Dealing with date values is a core part of working with T-SQL, and SQL Server has several built-in functions to access and manipulate dates in your T-SQL scripts, functions, and stored procedures. Below are some essential T-SQL functions that work with SQL Server’s classic datetime data type. SQL Server 2008’s newer functions also deal with the new date, time, and datetime2 data types.

Related: T-SQL Function finds Almost Any Kind of Date

Probably the most essential of the date4 functions,


returns a datetime data type containing the current system data and time: 2009-07-07 11:52:26.687.

2. DATEADD (datepart, number, date)
DATEADD lets you add values to a given date and returns the result as a datetime data type. Entering


adds 30 days to the date from the example above: 2009-08-06 12:01:38.950.

3. DATEDIFF (datepart, startdate, enddate)
This function returns a single integer data type that represents the difference between two dates. It can return values for years, months, days, hours, minutes, seconds, milliseconds, and more:

  1. SELECT DATEDIFF(DAY, '01/01/2009', GETDATE())

returns 187 as the difference in days between the example date and the beginning of the year.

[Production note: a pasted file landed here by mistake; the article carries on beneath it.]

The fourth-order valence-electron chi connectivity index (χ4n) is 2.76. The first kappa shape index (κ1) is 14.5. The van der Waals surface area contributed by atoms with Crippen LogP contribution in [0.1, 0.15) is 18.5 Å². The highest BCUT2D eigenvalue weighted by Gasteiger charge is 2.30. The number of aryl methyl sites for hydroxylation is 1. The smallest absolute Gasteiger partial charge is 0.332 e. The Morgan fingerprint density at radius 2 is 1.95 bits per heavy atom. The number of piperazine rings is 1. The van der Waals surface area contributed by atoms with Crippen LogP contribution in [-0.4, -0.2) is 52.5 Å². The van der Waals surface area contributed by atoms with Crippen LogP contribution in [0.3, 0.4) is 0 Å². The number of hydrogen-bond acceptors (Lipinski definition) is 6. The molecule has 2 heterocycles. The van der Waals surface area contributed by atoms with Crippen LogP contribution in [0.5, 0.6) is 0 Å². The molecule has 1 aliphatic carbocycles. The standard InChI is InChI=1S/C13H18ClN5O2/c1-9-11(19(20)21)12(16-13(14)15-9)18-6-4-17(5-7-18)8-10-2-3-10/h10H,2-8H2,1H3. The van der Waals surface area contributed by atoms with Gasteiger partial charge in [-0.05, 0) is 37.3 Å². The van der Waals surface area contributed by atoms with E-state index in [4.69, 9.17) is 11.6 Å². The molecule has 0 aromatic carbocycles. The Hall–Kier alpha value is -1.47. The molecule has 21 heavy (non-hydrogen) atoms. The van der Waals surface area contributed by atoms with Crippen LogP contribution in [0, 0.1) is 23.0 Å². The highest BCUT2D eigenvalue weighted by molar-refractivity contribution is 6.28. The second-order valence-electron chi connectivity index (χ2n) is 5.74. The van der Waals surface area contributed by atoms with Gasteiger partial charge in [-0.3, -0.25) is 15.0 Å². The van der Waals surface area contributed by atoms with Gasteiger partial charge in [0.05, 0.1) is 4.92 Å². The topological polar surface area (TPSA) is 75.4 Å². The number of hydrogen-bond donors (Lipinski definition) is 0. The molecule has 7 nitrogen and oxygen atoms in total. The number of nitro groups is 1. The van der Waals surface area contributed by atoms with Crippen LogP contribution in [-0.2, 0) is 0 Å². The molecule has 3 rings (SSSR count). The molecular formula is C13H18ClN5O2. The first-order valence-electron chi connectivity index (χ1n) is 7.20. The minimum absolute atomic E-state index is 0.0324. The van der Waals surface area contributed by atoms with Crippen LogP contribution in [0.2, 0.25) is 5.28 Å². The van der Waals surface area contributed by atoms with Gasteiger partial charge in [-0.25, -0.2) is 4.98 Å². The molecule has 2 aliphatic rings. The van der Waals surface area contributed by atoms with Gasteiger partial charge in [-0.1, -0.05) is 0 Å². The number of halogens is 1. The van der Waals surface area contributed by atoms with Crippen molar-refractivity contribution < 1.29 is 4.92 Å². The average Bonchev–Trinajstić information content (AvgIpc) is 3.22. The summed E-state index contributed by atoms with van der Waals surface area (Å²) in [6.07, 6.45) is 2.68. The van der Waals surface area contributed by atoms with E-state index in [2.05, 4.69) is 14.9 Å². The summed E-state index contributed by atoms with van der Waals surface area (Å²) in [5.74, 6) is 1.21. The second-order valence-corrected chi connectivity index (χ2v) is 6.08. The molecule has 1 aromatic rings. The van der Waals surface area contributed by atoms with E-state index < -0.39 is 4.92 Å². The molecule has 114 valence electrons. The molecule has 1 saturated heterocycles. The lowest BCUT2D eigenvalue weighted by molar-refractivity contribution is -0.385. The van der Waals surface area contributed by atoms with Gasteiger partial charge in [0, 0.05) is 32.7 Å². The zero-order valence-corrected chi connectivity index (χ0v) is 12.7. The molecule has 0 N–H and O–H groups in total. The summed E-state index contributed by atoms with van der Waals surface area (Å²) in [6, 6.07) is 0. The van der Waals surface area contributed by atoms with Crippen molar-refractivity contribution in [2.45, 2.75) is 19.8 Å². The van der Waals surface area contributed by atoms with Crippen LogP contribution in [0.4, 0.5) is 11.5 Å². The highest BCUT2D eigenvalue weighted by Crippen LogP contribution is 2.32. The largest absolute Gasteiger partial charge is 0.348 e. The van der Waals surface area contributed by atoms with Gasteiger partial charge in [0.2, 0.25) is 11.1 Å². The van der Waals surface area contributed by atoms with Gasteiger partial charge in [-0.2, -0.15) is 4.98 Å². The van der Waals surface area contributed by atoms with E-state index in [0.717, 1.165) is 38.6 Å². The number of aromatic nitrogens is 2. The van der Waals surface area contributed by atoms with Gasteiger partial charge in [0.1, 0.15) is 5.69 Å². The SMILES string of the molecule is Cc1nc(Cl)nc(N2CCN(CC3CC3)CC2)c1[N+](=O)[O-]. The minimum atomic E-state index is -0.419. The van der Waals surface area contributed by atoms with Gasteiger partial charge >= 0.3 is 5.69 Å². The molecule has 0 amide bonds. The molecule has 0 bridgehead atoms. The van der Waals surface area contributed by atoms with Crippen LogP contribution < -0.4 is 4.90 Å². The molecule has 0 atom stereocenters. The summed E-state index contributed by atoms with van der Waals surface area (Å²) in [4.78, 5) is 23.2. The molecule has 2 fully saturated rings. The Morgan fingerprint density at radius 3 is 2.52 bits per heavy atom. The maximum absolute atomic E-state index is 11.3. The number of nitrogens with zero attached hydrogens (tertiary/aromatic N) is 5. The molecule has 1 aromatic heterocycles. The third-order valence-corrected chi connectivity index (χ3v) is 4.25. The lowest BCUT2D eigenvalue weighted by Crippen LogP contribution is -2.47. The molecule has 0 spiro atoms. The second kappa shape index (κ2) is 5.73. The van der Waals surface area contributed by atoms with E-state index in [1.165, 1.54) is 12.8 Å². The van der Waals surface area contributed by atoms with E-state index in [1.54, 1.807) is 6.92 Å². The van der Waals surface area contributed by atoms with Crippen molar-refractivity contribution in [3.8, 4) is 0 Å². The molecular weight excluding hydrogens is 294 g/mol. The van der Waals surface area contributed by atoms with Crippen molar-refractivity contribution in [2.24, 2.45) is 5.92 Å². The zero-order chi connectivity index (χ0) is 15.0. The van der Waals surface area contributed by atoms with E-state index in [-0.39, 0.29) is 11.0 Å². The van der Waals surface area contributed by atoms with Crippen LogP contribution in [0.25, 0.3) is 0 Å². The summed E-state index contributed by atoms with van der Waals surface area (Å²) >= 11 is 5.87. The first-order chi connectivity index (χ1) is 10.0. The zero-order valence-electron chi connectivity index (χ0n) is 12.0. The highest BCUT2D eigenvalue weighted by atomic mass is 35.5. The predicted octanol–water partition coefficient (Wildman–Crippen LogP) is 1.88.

4. DATEPART (datepart, date)
To return an integer that represents a portion of a valid date, DATEPART extracts all parts of the datetime data type including years, months, days, hours, minutes, seconds and milliseconds:


returns 7 as the example date’s month.

5. DATENAME (datepart, date)
Like its name suggests, DATENAME returns the name of a given part of the date:


It can return almost all parts of the date including the name of the quarter, the weekday, or as here, the month: July.

6. ISDATE (expression)
This function tests if the value supplied is a valid date:

  1. SELECT ISDATE ('07/44/09')

In this case, it returns a value of 0 (false) indicating the date is invalid; if it returns a value of 1 (true), the date is valid.

7. DAY(date), MONTH(date), YEAR(date)
These date functions are like DATEPART but a bit easier to work with:

  1. SELECT MONTH(0), DAY(0), YEAR(0)

They each return an integer representing the supplied date value—in this case, 1,1,1900.

Learn more: T-SQL Foundations: Thinking in Sets